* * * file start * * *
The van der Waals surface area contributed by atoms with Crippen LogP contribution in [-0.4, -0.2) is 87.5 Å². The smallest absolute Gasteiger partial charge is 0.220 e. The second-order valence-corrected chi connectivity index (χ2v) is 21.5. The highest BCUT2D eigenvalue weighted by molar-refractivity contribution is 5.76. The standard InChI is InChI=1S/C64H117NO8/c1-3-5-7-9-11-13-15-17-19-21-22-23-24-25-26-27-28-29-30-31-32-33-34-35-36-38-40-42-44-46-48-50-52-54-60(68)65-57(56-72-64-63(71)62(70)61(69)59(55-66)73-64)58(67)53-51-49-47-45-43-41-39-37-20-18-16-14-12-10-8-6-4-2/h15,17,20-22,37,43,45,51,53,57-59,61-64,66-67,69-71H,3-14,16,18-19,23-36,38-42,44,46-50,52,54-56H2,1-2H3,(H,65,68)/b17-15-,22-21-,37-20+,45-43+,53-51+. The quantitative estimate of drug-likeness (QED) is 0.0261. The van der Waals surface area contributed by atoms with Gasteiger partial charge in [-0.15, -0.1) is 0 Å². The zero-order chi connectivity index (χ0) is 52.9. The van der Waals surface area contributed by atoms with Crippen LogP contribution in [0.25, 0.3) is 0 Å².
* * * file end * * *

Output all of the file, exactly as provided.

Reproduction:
The van der Waals surface area contributed by atoms with Crippen LogP contribution in [-0.4, -0.2) is 87.5 Å². The smallest absolute Gasteiger partial charge is 0.220 e. The second-order valence-corrected chi connectivity index (χ2v) is 21.5. The highest BCUT2D eigenvalue weighted by molar-refractivity contribution is 5.76. The standard InChI is InChI=1S/C64H117NO8/c1-3-5-7-9-11-13-15-17-19-21-22-23-24-25-26-27-28-29-30-31-32-33-34-35-36-38-40-42-44-46-48-50-52-54-60(68)65-57(56-72-64-63(71)62(70)61(69)59(55-66)73-64)58(67)53-51-49-47-45-43-41-39-37-20-18-16-14-12-10-8-6-4-2/h15,17,20-22,37,43,45,51,53,57-59,61-64,66-67,69-71H,3-14,16,18-19,23-36,38-42,44,46-50,52,54-56H2,1-2H3,(H,65,68)/b17-15-,22-21-,37-20+,45-43+,53-51+. The quantitative estimate of drug-likeness (QED) is 0.0261. The van der Waals surface area contributed by atoms with Gasteiger partial charge in [-0.15, -0.1) is 0 Å². The zero-order chi connectivity index (χ0) is 52.9. The van der Waals surface area contributed by atoms with Crippen LogP contribution in [0.25, 0.3) is 0 Å².